The story the Alaska Dispatch News reprinted, “Internal memos spur accusations of bias as EPA moves to block Pebble Mine,” (Feb. 16) from the Washington Post’s recent story on the proposed Pebble Mine in Alaska’s Bristol Bay region doesn’t just omit some key facts — it fails to report the most relevant facts in telling the whole story.

For over a decade, Bristol Bay’s residents have battled Northern Dynasty to prevent hard rock metallic sulfide mines like Pebble from being developed — not in their backyards, but in their front yards. The reason is simple: we must protect the most important renewable natural resource upon which we and almost everything else here depends — wild salmon.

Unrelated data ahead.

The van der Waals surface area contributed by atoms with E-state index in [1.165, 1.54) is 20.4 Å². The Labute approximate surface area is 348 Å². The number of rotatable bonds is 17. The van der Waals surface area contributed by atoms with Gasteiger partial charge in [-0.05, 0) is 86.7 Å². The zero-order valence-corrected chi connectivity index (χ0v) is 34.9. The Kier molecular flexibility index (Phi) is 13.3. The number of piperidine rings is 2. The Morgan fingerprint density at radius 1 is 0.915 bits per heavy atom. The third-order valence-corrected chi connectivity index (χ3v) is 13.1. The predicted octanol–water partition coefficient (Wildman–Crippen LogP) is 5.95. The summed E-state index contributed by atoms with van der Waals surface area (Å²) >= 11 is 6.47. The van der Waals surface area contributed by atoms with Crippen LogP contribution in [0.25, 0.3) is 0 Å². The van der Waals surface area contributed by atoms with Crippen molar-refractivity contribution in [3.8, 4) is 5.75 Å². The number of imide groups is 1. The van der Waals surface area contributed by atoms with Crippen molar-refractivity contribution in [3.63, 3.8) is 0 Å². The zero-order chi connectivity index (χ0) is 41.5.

Annual returns of wild salmon support an economic powerhouse which provides 14,000 sustainable jobs and an industry valued at $1.5 billion. Our salmon feeds the world, with 51 percent of global sockeye salmon coming from Bristol Bay. In addition to the commercial fishery, our Alaska Native cultures have sustained themselves for generations on the salmon that return each summer to spawn. Sport anglers from across the globe travel to Bristol Bay for a small piece of its bounty.

These facts add up to an indisputable truth: Bristol Bay is a unique and valuable treasure that cannot be put at risk.

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